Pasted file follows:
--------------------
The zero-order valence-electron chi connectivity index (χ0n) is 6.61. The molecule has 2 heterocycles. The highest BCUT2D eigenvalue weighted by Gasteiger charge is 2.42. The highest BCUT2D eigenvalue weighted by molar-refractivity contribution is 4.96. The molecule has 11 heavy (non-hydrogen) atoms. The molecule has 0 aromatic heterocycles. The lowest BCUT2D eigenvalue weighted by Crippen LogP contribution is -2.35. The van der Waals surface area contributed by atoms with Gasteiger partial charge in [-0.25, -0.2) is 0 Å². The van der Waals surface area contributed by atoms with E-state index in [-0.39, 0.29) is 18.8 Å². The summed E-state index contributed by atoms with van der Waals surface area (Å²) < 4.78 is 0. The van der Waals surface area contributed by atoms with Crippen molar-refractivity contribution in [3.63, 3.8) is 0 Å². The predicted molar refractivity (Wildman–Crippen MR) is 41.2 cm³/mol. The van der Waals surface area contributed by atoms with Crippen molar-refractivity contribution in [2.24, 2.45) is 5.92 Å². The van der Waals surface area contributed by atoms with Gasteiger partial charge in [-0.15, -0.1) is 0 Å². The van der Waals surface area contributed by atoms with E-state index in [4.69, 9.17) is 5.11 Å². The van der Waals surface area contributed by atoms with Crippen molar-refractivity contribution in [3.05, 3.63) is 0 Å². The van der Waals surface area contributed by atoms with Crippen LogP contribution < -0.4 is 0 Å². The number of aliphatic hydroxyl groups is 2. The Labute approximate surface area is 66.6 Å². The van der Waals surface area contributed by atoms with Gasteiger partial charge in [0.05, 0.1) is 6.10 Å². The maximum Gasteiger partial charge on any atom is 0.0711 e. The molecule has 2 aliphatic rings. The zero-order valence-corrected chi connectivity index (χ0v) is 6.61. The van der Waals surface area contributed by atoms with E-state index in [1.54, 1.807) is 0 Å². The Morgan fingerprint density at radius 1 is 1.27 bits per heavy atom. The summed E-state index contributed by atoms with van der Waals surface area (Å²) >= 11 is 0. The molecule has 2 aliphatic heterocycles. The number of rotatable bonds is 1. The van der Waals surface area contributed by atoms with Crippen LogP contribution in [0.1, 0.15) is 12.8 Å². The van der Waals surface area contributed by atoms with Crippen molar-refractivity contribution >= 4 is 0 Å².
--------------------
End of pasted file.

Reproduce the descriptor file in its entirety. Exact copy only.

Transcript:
The zero-order valence-electron chi connectivity index (χ0n) is 6.61. The molecule has 2 heterocycles. The highest BCUT2D eigenvalue weighted by Gasteiger charge is 2.42. The highest BCUT2D eigenvalue weighted by molar-refractivity contribution is 4.96. The molecule has 11 heavy (non-hydrogen) atoms. The molecule has 0 aromatic heterocycles. The lowest BCUT2D eigenvalue weighted by Crippen LogP contribution is -2.35. The van der Waals surface area contributed by atoms with Gasteiger partial charge in [-0.25, -0.2) is 0 Å². The van der Waals surface area contributed by atoms with E-state index in [-0.39, 0.29) is 18.8 Å². The summed E-state index contributed by atoms with van der Waals surface area (Å²) < 4.78 is 0. The van der Waals surface area contributed by atoms with Crippen molar-refractivity contribution in [3.63, 3.8) is 0 Å². The predicted molar refractivity (Wildman–Crippen MR) is 41.2 cm³/mol. The van der Waals surface area contributed by atoms with Crippen molar-refractivity contribution in [2.24, 2.45) is 5.92 Å². The van der Waals surface area contributed by atoms with Gasteiger partial charge in [-0.15, -0.1) is 0 Å². The van der Waals surface area contributed by atoms with E-state index in [4.69, 9.17) is 5.11 Å². The van der Waals surface area contributed by atoms with Crippen molar-refractivity contribution in [3.05, 3.63) is 0 Å². The van der Waals surface area contributed by atoms with Crippen LogP contribution < -0.4 is 0 Å². The number of aliphatic hydroxyl groups is 2. The Labute approximate surface area is 66.6 Å². The van der Waals surface area contributed by atoms with Gasteiger partial charge in [0.05, 0.1) is 6.10 Å². The maximum Gasteiger partial charge on any atom is 0.0711 e. The molecule has 2 aliphatic rings. The zero-order valence-corrected chi connectivity index (χ0v) is 6.61. The van der Waals surface area contributed by atoms with E-state index in [1.54, 1.807) is 0 Å². The Morgan fingerprint density at radius 1 is 1.27 bits per heavy atom. The summed E-state index contributed by atoms with van der Waals surface area (Å²) >= 11 is 0. The molecule has 2 aliphatic heterocycles. The number of rotatable bonds is 1. The van der Waals surface area contributed by atoms with Crippen LogP contribution in [0.1, 0.15) is 12.8 Å². The van der Waals surface area contributed by atoms with Crippen molar-refractivity contribution >= 4 is 0 Å².